With the Redmi Pad, Xiaomi introduces its most affordable tablet to date. The 10.6-inch device starts from US$240 and although it is a lower mid-range tablet, the Redmi model stays true to its name with good features such as a 90-Hz display and an aluminum case.
The Redmi Pad is powered by an octa-core MediaTek Helio G99 SoC and its integrated ARM Mali-G57 MP2 GPU. This is sufficient even for more demanding applications. Furthermore, our test model comes with 4 GB of RAM and thus allows for multiple apps to be open simultaneously. Meanwhile, the 90-Hz display of the Redmi Tab ensures a pleasantly smooth user experience.
The 10.6-inch tablet is available in three configurations. With 3 GB of RAM and 64 GB UFS-2.2 storage, it costs about 240 USD on Amazon. For just 10 USD more, a significantly more interesting 4/128 GB version is available. Finally, the highest-end 6/128 GB configuration retails for around 280 USD. The base configuration only includes 3 GB RAM, which may lead to some stuttering.
Windowed View Like on a Desktop
The Redmi Pad ships with Android 12 and Xiaomi’s MIUI user interface in version 13. It not only allows for apps to be run in the traditional fullscreen mode, but also in a windowed view. Like on a desktop OS, two apps can be aligned to the two halves of the screen for side-by-side use.
However, it should be noted that there is one limitation: MIUI 13’s windowed view feature is only available on models with 4 GB of RAM or more and not on the 3-GB-RAM base model.
The FocusFrame feature is another highlight. During video calls, the selfie camera automatically detects participants in order to keep them in focus even when they move. Currently, FocusFrame only works with Facebook Messenger, WeChat, and WhatsApp.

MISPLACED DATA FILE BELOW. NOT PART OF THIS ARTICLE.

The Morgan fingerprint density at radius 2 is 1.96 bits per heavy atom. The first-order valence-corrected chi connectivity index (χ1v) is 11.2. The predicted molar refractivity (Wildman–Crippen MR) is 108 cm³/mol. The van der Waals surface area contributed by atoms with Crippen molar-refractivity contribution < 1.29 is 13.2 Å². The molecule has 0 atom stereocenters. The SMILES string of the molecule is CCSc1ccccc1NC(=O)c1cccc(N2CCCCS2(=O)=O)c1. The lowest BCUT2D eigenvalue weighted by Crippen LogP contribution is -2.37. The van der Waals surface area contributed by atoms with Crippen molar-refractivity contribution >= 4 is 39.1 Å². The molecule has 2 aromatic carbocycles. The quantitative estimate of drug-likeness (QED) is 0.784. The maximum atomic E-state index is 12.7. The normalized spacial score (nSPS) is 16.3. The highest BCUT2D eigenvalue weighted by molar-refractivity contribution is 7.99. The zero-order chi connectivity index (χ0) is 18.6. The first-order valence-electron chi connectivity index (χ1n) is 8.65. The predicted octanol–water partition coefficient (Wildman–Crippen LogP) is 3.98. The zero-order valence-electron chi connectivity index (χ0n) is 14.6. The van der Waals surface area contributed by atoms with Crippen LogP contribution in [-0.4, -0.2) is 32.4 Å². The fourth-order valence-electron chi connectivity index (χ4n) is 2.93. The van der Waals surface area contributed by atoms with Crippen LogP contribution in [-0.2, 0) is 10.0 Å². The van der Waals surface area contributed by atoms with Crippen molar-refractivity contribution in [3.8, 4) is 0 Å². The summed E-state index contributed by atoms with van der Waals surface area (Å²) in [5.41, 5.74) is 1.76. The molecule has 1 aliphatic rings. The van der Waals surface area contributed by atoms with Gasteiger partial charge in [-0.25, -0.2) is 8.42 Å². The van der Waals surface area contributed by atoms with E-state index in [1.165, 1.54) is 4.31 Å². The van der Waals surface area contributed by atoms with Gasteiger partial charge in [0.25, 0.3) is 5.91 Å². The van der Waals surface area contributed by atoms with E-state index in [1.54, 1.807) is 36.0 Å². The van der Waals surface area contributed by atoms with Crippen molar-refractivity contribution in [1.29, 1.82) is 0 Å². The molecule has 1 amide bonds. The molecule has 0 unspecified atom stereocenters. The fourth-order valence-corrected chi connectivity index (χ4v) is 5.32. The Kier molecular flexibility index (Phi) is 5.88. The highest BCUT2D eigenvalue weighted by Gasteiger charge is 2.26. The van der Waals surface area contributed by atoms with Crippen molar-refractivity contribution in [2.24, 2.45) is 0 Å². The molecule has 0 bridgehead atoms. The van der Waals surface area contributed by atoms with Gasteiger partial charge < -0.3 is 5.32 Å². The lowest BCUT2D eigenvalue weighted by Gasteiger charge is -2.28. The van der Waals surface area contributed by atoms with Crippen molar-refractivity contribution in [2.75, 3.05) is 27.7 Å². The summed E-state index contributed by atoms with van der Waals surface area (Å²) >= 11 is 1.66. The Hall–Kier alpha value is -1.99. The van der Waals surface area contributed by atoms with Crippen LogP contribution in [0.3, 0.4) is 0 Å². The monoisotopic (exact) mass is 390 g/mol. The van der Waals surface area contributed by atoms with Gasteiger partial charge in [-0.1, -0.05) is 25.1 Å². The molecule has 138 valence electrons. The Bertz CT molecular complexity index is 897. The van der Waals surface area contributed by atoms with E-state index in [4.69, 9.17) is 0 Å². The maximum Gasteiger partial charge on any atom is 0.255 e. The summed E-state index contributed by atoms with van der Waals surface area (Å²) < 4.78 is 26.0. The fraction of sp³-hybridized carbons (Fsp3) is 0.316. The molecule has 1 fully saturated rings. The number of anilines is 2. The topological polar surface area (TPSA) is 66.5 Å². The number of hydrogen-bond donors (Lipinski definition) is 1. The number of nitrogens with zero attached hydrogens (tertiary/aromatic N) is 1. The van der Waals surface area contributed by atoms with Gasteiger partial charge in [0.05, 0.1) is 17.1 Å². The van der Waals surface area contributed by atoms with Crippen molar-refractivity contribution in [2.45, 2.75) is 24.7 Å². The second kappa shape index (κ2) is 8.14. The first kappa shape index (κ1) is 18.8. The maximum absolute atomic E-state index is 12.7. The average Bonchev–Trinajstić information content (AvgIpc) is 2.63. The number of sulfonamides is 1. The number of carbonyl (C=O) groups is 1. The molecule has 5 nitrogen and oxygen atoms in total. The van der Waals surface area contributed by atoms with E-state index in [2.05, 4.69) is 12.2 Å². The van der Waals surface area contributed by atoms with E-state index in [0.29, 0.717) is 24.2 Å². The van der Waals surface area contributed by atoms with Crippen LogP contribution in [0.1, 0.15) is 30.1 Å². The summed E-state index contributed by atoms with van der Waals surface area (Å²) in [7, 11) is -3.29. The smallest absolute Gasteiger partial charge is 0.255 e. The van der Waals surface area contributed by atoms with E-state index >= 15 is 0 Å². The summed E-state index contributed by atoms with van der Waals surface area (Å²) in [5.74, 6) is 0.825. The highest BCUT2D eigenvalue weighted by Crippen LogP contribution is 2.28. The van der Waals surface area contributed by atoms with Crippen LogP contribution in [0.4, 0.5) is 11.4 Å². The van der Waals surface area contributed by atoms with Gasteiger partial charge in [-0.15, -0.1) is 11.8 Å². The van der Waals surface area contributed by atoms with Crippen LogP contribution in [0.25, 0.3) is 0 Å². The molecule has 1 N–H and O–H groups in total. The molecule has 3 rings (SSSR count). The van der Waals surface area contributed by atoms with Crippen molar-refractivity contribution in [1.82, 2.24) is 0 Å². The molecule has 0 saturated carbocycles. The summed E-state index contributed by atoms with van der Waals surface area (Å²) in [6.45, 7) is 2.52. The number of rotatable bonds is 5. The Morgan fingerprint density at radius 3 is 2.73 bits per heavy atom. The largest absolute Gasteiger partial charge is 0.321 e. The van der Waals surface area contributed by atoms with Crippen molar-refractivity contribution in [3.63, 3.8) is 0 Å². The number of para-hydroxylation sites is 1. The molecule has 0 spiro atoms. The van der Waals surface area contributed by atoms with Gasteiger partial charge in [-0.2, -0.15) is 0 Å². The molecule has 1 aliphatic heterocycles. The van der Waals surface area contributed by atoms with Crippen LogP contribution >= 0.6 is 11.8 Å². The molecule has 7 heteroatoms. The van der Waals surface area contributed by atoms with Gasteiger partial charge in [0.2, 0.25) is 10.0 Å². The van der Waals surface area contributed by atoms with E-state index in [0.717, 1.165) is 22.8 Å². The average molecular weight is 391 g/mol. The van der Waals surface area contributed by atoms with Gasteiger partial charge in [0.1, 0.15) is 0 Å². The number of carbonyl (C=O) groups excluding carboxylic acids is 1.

More information can be found in our in-depth review of the Xiaomi Redmi Pad.
My fascination for computers started with the C64. Since then, I’ve put everything that comes my way in terms of hardware through its paces. From the C64 to the Amiga 500 and the first PC with an 8088 CPU, my list of projects has grown increasingly longer. For more than 20 years now I have also turned my hobby into my profession and have been active in the mobile section of Notebookcheck since 2021. Before that, I worked as a hardware editor for IDG Media (tecChannel.de) and VNU Business Publications (PC professional), among others.
Translator: Marius Schell – Tech Writer – 387 articles published on Notebookcheck since 2020
Even in my youth I was already very enthusiastic about technology, and as a result I started building PCs, optimizing them, and writing programs while I was still in school. When dealing with the inevitable hardware and software problems associated with computers, I was always relentless in my search for the necessary solutions. The compact forms of laptops and smartphones introduced further challenges in this regard. In my reviews for Notebookcheck I try to communicate as objectively as possible how well a device copes with these hurdles.
Manuel Masiero, 2022-12-10 (Update: 2022-12- 8)